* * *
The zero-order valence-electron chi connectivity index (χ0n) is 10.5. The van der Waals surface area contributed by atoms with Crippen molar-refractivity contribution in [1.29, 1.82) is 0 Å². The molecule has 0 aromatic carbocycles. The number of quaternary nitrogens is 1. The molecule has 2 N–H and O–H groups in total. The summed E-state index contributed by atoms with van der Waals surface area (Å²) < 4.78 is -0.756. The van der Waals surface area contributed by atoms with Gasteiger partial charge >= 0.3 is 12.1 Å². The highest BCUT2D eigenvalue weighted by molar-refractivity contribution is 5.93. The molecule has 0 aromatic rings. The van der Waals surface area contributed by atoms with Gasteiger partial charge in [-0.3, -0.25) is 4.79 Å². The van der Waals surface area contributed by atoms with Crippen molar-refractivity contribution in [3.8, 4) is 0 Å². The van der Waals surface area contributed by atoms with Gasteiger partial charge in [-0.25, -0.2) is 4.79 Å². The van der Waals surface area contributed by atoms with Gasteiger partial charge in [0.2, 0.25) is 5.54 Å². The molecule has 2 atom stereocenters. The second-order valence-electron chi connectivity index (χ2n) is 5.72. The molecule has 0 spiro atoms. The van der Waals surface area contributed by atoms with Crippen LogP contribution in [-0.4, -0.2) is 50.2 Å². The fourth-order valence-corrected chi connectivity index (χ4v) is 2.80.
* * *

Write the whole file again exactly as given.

The zero-order valence-electron chi connectivity index (χ0n) is 10.5. The van der Waals surface area contributed by atoms with Crippen molar-refractivity contribution in [1.29, 1.82) is 0 Å². The molecule has 0 aromatic carbocycles. The number of quaternary nitrogens is 1. The molecule has 2 N–H and O–H groups in total. The summed E-state index contributed by atoms with van der Waals surface area (Å²) < 4.78 is -0.756. The van der Waals surface area contributed by atoms with Gasteiger partial charge >= 0.3 is 12.1 Å². The highest BCUT2D eigenvalue weighted by molar-refractivity contribution is 5.93. The molecule has 0 aromatic rings. The van der Waals surface area contributed by atoms with Gasteiger partial charge in [-0.3, -0.25) is 4.79 Å². The van der Waals surface area contributed by atoms with Crippen molar-refractivity contribution in [3.8, 4) is 0 Å². The van der Waals surface area contributed by atoms with Gasteiger partial charge in [-0.25, -0.2) is 4.79 Å². The van der Waals surface area contributed by atoms with Gasteiger partial charge in [0.2, 0.25) is 5.54 Å². The molecule has 2 atom stereocenters. The second-order valence-electron chi connectivity index (χ2n) is 5.72. The molecule has 0 spiro atoms. The van der Waals surface area contributed by atoms with Crippen LogP contribution in [-0.4, -0.2) is 50.2 Å². The fourth-order valence-corrected chi connectivity index (χ4v) is 2.80.